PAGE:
Records of Papua New Guinea, 1883–1942 – Fact sheet 148

The colonial period administrations of Papua New Guinea

From the time of its colonisation by European powers until the achievement of self-government in 1975, the modern nation of Papua New Guinea was administered by a number of governments, the military, and even a private commercial organisation. The period of administration between 1883 and 1942 can be summarised by the chronology below:

DateEvent in Papua New Guinea administration


Papua annexed by Queensland (repudiated by England)


New Guinea annexed by Germany (administered by Neu Guinea Kompagnie)


British annexed Papua as British New Guinea


Germany administers New Guinea directly


Papua (formerly British New Guinea), comes under Australian rule (Papua Act 1905 proclaimed 1906)


British Administration of German New Guinea


League of Nations mandate grants administration of German New Guinea to Australia


Civil administration suspended

Evacuation of records to Australia

For much of this period there was an Australian interest in the administration of at least part of the country, and it is therefore not surprising that in times of crisis when there was a need to evacuate records, it was to Australia that they were sent for safe keeping. By the end of World War II, Australia was the home of a considerable collection of Papua New Guinea records. These arrived in two main shipments: records evacuated from Rabaul following a volcanic eruption in 1937, and records evacuated following the Japanese invasion in 1942.

The records evacuated to Australia included records of all administrations and comprise the following:

  • Papua: Reasonably complete records for some areas of the British administration (as British New Guinea) from 1884 to 1906, and the Australian administration from 1906 to 1942.
  • German New Guinea: Some 1500 files relating to the records of the former German New Guinea (1885–1914), and mainly routine administrative and ephemeral material for the period of military administration from 1914 to 1921. Very few records from the Australian administration of the mandated territory held in the territory at the time were evacuated ahead of the Japanese advance. Most of them were lost or destroyed during the years of Japanese occupation.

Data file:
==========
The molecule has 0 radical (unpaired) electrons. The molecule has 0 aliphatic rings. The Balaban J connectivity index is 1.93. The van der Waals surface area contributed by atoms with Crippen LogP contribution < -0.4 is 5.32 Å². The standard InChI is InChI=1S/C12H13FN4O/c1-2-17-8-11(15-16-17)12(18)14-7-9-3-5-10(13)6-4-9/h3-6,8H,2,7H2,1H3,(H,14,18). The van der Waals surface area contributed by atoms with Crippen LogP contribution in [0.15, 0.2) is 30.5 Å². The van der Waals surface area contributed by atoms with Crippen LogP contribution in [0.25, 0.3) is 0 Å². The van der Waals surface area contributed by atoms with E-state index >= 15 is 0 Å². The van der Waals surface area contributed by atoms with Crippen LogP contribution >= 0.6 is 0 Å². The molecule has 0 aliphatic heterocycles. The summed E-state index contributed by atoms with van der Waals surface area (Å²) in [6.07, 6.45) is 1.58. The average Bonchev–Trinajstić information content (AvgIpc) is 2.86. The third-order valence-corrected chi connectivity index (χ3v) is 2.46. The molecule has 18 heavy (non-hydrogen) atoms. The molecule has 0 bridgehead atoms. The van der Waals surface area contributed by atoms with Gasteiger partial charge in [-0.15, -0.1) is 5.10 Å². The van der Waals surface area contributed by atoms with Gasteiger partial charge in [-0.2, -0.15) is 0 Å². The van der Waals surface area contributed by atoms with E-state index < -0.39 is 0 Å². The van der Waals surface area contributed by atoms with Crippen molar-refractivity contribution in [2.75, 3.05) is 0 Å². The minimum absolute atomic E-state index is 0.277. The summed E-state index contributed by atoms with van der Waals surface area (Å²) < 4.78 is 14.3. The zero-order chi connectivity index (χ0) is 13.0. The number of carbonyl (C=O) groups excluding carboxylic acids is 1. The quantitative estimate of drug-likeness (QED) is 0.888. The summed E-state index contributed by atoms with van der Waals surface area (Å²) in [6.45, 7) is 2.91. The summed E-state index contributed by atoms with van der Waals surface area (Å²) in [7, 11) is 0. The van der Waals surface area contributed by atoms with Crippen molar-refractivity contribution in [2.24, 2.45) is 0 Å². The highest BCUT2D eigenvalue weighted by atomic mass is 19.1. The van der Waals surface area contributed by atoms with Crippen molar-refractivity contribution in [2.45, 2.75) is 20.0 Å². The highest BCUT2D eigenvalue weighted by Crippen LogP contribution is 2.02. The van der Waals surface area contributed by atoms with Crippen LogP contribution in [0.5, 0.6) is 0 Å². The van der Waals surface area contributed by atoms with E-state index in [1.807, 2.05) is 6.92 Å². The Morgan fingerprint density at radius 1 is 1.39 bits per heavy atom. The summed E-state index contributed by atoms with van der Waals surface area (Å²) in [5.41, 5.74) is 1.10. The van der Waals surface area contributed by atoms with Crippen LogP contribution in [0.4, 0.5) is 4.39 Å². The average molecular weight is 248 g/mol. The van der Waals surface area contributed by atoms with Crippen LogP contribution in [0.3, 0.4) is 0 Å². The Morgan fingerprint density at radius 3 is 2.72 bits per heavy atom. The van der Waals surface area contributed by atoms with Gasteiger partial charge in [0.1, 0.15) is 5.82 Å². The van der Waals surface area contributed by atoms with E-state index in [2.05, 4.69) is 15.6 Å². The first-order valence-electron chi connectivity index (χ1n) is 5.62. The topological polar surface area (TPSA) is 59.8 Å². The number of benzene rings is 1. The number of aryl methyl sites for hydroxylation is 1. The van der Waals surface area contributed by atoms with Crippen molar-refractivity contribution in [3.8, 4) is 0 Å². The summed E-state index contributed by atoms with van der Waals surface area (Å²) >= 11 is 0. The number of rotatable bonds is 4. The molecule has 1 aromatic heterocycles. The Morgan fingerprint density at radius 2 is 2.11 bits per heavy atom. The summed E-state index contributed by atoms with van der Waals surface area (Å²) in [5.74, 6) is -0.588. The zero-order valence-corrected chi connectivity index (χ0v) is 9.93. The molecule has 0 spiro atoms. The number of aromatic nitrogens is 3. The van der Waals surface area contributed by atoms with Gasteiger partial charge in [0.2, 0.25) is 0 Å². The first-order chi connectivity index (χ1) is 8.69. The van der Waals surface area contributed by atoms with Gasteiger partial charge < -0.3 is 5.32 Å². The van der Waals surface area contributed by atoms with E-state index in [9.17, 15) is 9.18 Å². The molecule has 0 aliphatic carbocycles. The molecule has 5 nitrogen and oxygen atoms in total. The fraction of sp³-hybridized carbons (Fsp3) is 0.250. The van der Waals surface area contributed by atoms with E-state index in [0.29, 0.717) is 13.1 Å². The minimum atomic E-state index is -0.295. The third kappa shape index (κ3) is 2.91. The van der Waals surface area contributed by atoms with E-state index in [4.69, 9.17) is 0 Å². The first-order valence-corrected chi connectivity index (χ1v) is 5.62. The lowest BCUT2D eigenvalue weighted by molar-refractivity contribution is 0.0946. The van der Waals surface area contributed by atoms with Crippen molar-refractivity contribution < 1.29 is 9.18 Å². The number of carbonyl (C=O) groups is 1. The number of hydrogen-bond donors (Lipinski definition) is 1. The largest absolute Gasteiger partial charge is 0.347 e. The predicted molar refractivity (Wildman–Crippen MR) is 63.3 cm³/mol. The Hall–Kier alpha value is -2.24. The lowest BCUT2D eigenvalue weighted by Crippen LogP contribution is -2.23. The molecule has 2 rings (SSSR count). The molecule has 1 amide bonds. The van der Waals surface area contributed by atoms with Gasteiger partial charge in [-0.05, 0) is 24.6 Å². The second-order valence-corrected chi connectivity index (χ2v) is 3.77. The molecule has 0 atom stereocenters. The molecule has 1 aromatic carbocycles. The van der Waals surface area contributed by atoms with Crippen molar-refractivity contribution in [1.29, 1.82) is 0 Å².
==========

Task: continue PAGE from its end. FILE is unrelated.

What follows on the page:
The microcopying project

From 1963 when the records were passed to the Commonwealth Archives Office (predecessor to the National Archives of Australia), plans were made to microfilm the material and return the originals to Papua New Guinea. In 1968 the first of the microfilming was completed and the process of returning original records was commenced. The project was completed in 1997 when the last of the original material was returned to the National Archives and Public Records Services of Papua New Guinea.

A full set of the records on microfilm has been retained by the National Archives and is available for use in the Canberra reading room. Copies of some of the records have been placed in the Archives' reading rooms in other capital cities.

The collection of records

Sixty years of records under six administrations, two invasions, volcanos, major economic change and sundry other issues have made these a complex and difficult but fascinating collection of records. The records of German New Guinea – many handwritten, and in German – reveal the long-term plans for road and plantation development, and document matters that were important to colonial administrators such as exploration and health. The records from Papua reveal a concern for immediate financial issues. In New Guinea conditions were dramatically changed by the discovery of gold in 1926. The table that follows gives examples of the types of records that are included in the Papua New Guinea microfilmed series.

Examples of records in the Papua New Guinea series

Examples of records in the Papua New Guinea series

Copyright National Archives of Australia 2019